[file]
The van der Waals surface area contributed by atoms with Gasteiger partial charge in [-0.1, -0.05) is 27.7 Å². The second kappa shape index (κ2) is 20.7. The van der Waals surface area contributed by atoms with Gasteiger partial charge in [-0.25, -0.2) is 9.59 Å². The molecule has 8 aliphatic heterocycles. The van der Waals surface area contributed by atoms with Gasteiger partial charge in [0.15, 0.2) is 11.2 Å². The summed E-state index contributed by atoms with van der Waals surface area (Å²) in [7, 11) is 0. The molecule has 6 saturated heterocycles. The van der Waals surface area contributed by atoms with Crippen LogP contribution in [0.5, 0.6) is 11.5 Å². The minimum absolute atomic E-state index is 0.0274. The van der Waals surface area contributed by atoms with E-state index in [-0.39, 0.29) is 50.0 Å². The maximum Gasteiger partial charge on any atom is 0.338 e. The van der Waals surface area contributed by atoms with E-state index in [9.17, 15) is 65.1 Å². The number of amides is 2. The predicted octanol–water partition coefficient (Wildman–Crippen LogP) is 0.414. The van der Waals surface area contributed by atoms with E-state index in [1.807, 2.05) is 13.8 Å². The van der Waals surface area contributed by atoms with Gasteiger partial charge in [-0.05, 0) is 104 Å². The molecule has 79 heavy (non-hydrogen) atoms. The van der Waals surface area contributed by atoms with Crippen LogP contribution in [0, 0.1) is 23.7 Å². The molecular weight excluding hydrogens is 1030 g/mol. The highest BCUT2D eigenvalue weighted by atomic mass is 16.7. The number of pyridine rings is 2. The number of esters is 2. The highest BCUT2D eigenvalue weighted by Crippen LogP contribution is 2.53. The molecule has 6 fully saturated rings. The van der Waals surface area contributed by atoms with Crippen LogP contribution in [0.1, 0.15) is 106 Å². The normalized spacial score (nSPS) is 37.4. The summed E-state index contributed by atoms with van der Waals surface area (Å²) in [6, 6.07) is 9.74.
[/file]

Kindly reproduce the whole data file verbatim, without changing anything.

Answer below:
The van der Waals surface area contributed by atoms with Gasteiger partial charge in [-0.1, -0.05) is 27.7 Å². The second kappa shape index (κ2) is 20.7. The van der Waals surface area contributed by atoms with Gasteiger partial charge in [-0.25, -0.2) is 9.59 Å². The molecule has 8 aliphatic heterocycles. The van der Waals surface area contributed by atoms with Gasteiger partial charge in [0.15, 0.2) is 11.2 Å². The summed E-state index contributed by atoms with van der Waals surface area (Å²) in [7, 11) is 0. The molecule has 6 saturated heterocycles. The van der Waals surface area contributed by atoms with Crippen LogP contribution in [0.5, 0.6) is 11.5 Å². The minimum absolute atomic E-state index is 0.0274. The van der Waals surface area contributed by atoms with E-state index in [-0.39, 0.29) is 50.0 Å². The maximum Gasteiger partial charge on any atom is 0.338 e. The van der Waals surface area contributed by atoms with E-state index in [9.17, 15) is 65.1 Å². The number of amides is 2. The predicted octanol–water partition coefficient (Wildman–Crippen LogP) is 0.414. The van der Waals surface area contributed by atoms with E-state index in [1.807, 2.05) is 13.8 Å². The van der Waals surface area contributed by atoms with Gasteiger partial charge in [-0.05, 0) is 104 Å². The molecule has 79 heavy (non-hydrogen) atoms. The van der Waals surface area contributed by atoms with Crippen LogP contribution in [0, 0.1) is 23.7 Å². The molecular weight excluding hydrogens is 1030 g/mol. The highest BCUT2D eigenvalue weighted by atomic mass is 16.7. The number of pyridine rings is 2. The number of esters is 2. The highest BCUT2D eigenvalue weighted by Crippen LogP contribution is 2.53. The molecule has 6 fully saturated rings. The van der Waals surface area contributed by atoms with Crippen LogP contribution in [0.1, 0.15) is 106 Å². The normalized spacial score (nSPS) is 37.4. The summed E-state index contributed by atoms with van der Waals surface area (Å²) in [6, 6.07) is 9.74.